CPD, FOP divided over effectiveness of body cams

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It all started back on October 20, 2014. That’s when Laquan McDonald was killed by a Chicago Police officer.

A year and a few days after his death, police dashcam video was released. As a result of how the video was exposed and what it showed, issues with transparency were exposed.

The City of Chicago responded to those problems by starting a pilot body camera program in  2015. Now a month into 2018, more than 7,000 body cameras are being used by Chicago Police officers on patrol.

Body cameras have been in use by the Chicago Police Department for almost three years, and still there’s a divide over their use. The Fraternal Order of Police in Chicago and The Chicago Police Department can’t seem to agree.

”It strengthens transparency and enhances officer’s behavior and professionalism,” said Jorge L. Flores, a Sergeant with the Chicago Police Department.

The President for the union, the Fraternal Order of Police, says he’s not convinced that cameras are effective.

“My biggest complaint about the cameras are they don’t capture what happens outside of the frame of the camera and what you can’t see,” said Kevin Graham, President of the Fraternal Order of Police in Chicago.

The two sides have remained so divided that Illinois Labor Relations Board Administrative Law Judge Anna Hamburg-Gal told the Illinois Labor Board to work out a plan in good faith to use the body cameras.

Judge Hamburg-Gal also said the city violated state labor law by going around FOP.

This is how they work.

An officer must announce he or she is recording when you encounter them.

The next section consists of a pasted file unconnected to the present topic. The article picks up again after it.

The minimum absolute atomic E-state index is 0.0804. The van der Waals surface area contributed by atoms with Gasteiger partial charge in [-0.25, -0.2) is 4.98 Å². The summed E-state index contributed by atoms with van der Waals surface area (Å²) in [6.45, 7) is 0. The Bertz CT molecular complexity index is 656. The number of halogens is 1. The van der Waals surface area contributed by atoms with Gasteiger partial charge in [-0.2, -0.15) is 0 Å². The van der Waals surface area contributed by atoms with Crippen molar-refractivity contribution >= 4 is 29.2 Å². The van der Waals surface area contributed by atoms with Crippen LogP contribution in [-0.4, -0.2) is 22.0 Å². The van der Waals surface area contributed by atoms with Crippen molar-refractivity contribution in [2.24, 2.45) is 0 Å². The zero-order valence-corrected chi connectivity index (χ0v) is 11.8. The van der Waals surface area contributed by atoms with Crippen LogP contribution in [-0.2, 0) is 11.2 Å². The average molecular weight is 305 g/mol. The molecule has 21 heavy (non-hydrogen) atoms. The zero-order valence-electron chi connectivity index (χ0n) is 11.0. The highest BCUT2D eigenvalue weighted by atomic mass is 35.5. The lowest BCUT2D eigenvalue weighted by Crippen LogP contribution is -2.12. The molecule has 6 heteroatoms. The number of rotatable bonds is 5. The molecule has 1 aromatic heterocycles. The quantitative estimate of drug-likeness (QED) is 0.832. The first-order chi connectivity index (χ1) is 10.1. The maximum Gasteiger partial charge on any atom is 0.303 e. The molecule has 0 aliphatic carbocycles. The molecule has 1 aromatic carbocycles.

Once an officer gets an assignment from this dispatcher, they are supposed to activate the body camera immediately.

“You hit the event button two times to activate camera,” said Sergeant Jorge L. Flores. “You hear the beep and vibration and now it’s beeping and you see red blinking and that means it’s recording video and full audio.”

Officers sometimes do forget to record and there are rules in place for that.

“If an officer fails to record, he must create a subsequent video immediately after. They must note the event they failed to record. The event number and their reason for not recording and the outcome of the incident.”

Officers forgetting to record more than a few times have been suspended without pay.

“There could be additional training,” said Sergeant Jorge L. Flores. “Could be progressive discipline. Could be counseled. Could be sparred which is four month discipline.”

A victim or witness can ask an officer to stop recording, but it’s up to the officer to make the call.

Every camera has an officer’s identification number. They are stored and docked inside every police station.

No one in the Chicago Police Department can erase or edit a video.

So far, CPD has kept every single clip. There are more than 1,600,000 clips saved, with no plan in place to delete them.

The body cameras are made by Axon based in Phoenix, Arizona. The Axon 2 cameras do roll 30 seconds before any incident with no audio.

“They cost $399.00 each and on average the storage fees per month range from $15-$59 per month per officer for data files that are kept,” Steve Tuttle, Axon Vice President of Strategic Communication.